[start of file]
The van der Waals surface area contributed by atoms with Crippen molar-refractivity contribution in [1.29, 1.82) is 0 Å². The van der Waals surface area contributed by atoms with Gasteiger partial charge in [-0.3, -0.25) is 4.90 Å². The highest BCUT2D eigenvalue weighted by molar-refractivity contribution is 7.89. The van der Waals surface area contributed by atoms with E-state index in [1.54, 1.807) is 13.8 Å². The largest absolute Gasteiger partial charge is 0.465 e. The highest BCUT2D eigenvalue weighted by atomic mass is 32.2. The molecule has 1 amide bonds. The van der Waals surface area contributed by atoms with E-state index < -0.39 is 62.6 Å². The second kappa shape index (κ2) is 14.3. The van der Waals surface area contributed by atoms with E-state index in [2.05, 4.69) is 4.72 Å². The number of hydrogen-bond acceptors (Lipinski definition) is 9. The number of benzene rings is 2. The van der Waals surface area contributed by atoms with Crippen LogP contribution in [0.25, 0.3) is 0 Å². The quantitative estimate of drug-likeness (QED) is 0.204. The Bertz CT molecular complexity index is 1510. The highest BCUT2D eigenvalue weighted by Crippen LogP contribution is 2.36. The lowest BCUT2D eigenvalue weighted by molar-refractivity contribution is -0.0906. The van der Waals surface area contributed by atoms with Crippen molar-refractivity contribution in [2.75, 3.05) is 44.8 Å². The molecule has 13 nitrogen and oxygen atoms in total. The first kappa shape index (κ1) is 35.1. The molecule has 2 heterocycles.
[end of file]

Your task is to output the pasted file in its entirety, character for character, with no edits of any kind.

The van der Waals surface area contributed by atoms with Crippen molar-refractivity contribution in [1.29, 1.82) is 0 Å². The van der Waals surface area contributed by atoms with Gasteiger partial charge in [-0.3, -0.25) is 4.90 Å². The highest BCUT2D eigenvalue weighted by molar-refractivity contribution is 7.89. The van der Waals surface area contributed by atoms with E-state index in [1.54, 1.807) is 13.8 Å². The largest absolute Gasteiger partial charge is 0.465 e. The highest BCUT2D eigenvalue weighted by atomic mass is 32.2. The molecule has 1 amide bonds. The van der Waals surface area contributed by atoms with E-state index < -0.39 is 62.6 Å². The second kappa shape index (κ2) is 14.3. The van der Waals surface area contributed by atoms with E-state index in [2.05, 4.69) is 4.72 Å². The number of hydrogen-bond acceptors (Lipinski definition) is 9. The number of benzene rings is 2. The van der Waals surface area contributed by atoms with Crippen LogP contribution in [0.25, 0.3) is 0 Å². The quantitative estimate of drug-likeness (QED) is 0.204. The Bertz CT molecular complexity index is 1510. The highest BCUT2D eigenvalue weighted by Crippen LogP contribution is 2.36. The lowest BCUT2D eigenvalue weighted by molar-refractivity contribution is -0.0906. The van der Waals surface area contributed by atoms with Crippen molar-refractivity contribution in [2.75, 3.05) is 44.8 Å². The molecule has 13 nitrogen and oxygen atoms in total. The first kappa shape index (κ1) is 35.1. The molecule has 2 heterocycles.